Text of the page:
“Where is the wise man? Where is the scholar? Where is the philosopher of this age? Has not God made foolish the wisdom of the world?” 1 Corinthians 1:20
There are a lot of worldly philosophers commenting on leadership these days. Those who know my work know that I’m critical of them, that I am a strong advocate for timeless leadership – the reality that God made people to live, lead and follow, in a specific way, and that God’s way is timeless. Yet here we are in an era where even Christian leaders too often seem fascinated by what I will describe as a lot of trendy, faddish leadership thinking. It seems almost every week we get a new best seller on the new “best” way to become a better leader. While these trends come and go, some have gained more traction – emotional intelligence fits this category.
Peter Salovey and John D. Mayer coined the term in 1990, describing it as “a form of social intelligence that involves the ability to monitor one’s own and others’ feelings and emotions, to discriminate among them, and to use this information to guide one’s thinking and action.” In the 1990’s Daniel Goleman, a science writer at the New York Times, became aware of Salovey and Mayer’s work, and this eventually led to his book, Emotional Intelligence. And a new multi million dollar industry was born.
So why do I place this in the category of faddish and trendy leadership thinking? It is not because I don’t believe emotional intelligence exists – I believe it does and it is a valuable, likely even an indispensable, leadership attribute. The issue is not with emotional intelligence but rather with the proposition that it is something new or that it can be acquired by simply enrolling in the right course or reading the right books.
Until this phrase was coined in 1990, we simply called emotional intelligence, empathy. The Oxford Dictionary describes empathy as, “the power of identifying oneself with (and so fully comprehending) a person or object of contemplation. I describe it more simply as the ability to understand how others are feeling and be appropriately responsive to their feelings – think of the heartbreak Nehemiah felt as he contemplated the state of Jerusalem before setting off to rebuild its walls and lead its people. There are really no significant differences between emotional intelligence and what we used call empathy.
Here is the issue: some people have a lot more of it than others. Over a lifetime in leadership, with thousands of people, I have never seen anyone with low levels of empathy, or emotional intelligence if you will, acquire more of it. I have seen many try and fail. I have learned to hire and remove leaders with this characteristic in mind.
Pastor and author John Ortberg in his book Everybody’s Normal Till You Get To Know Them writes, “People who don’t read others well aren’t aware that they don’t. It’s like being emotionally tone deaf.” He continues, “These folks are not aware that they’re doing anything wrong.”
That’s the way it goes with empathy, or emotional intelligence if you will, people who don’t have it don’t know they don’t have it but everyone around them knows. The leader lacking in empathy will constantly say the wrong thing, often the wrong way, as everyone in the room wonders, “How could he have said that?” or “How could she be so insensitive?”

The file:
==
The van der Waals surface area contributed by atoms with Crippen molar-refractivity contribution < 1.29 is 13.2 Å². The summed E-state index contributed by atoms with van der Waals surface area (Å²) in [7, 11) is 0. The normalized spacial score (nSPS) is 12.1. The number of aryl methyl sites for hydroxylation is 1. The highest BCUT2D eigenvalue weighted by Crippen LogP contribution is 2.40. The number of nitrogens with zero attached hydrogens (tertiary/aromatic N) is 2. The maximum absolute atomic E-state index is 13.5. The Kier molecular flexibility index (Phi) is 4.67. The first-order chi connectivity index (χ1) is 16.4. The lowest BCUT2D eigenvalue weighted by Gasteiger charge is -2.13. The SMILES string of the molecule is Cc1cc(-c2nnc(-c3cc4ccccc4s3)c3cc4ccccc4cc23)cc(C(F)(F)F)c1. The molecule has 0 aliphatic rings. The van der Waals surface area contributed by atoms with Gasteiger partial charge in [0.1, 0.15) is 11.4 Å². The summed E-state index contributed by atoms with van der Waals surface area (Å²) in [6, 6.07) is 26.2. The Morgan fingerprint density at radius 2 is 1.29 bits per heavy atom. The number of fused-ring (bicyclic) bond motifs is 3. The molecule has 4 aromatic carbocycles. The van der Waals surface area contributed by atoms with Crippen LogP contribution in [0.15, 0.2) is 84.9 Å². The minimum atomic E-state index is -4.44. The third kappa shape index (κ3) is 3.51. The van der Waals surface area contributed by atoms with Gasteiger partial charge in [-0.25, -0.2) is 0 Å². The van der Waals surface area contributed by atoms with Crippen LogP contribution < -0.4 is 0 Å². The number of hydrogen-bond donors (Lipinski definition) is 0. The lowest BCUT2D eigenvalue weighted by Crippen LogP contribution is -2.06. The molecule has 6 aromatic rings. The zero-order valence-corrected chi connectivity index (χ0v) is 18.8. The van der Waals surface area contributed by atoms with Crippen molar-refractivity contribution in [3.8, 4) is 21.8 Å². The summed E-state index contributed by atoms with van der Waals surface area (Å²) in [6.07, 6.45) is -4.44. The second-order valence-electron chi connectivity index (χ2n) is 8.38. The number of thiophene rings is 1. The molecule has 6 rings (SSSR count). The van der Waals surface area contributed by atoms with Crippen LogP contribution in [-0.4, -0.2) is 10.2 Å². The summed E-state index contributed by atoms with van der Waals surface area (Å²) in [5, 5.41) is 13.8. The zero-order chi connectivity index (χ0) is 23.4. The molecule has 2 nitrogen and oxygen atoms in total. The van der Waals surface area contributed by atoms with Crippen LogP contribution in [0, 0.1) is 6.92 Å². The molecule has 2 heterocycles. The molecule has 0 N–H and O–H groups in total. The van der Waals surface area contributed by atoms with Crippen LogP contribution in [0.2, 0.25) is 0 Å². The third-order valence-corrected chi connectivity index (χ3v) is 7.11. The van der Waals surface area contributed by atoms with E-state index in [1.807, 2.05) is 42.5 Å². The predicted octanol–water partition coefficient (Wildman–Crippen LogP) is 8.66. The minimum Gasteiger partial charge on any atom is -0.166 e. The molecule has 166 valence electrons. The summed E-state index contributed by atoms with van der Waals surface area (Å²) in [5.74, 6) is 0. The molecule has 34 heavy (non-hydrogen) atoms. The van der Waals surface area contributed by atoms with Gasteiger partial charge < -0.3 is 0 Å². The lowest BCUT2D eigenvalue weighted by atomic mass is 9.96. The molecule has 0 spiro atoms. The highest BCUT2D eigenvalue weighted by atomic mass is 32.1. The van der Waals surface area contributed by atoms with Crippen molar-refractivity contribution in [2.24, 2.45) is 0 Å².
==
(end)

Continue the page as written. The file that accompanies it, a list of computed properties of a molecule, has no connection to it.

Watch a person with lots of empathy and you’ll see them naturally adjust to a wide variety of people in differing situations. They always seem to know how to approach a situation the right way, even when it seems sensitive or a bit tricky. With strong emotional radar they are tuned in and responsive to the way others are feeling. They not drawing on learned behaviour, they are acting naturally. This is not to say that good leaders don’t work on refining their skills – they do – only that the foundation, the characteristic empathy, must be there for the refining effort to yield results.
A lengthy career working with thousands of leaders has convinced me that empathy cannot be coached. This would be why the apostle Paul wrote in Romans 8, “We have different gifts, according to the grace given us.” In naming a variety of gifts and differing roles within the church, he goes on to write, “if it is leadership, let him govern diligently.” Some people have the gifting for leadership, others have different gifts. Experience has convinced me that empathy is a key part of the mix for good leadership and that it must be part of one’s characteristic makeup.
This may not be good news for the industry that’s been built up around coaching emotional intelligence but I am convinced it is a clearer picture of reality. As the president at two large daily newspapers, I had a lot more success hiring and removing leaders to secure the right characteristics than I did trying to convert leaders who lacked emotional intelligence into men and women who related well and inspired their teams. I focused my training resources on the timeless and enduring fundamentals that can be learned, like feedback, communication, coaching, building culture and performance management – the same fundamentals we see evidenced in the bible’s great leaders.
A final observation: people who don’t have lots of empathy are not lesser people, they simply have different attributes. Many if not all people with highly analytical or scientific minds, don’t have lots of empathy but they have the right qualities for other very valuable work. The problems arise when we try to fit them into work they are not well suited to, like leadership.
For more on timeless Christian leadership check out my book, The Heart and Hands of Leadership: The Twelve Timeless Practices of Effective Leaders, available in soft cover and in all major Ebook formats.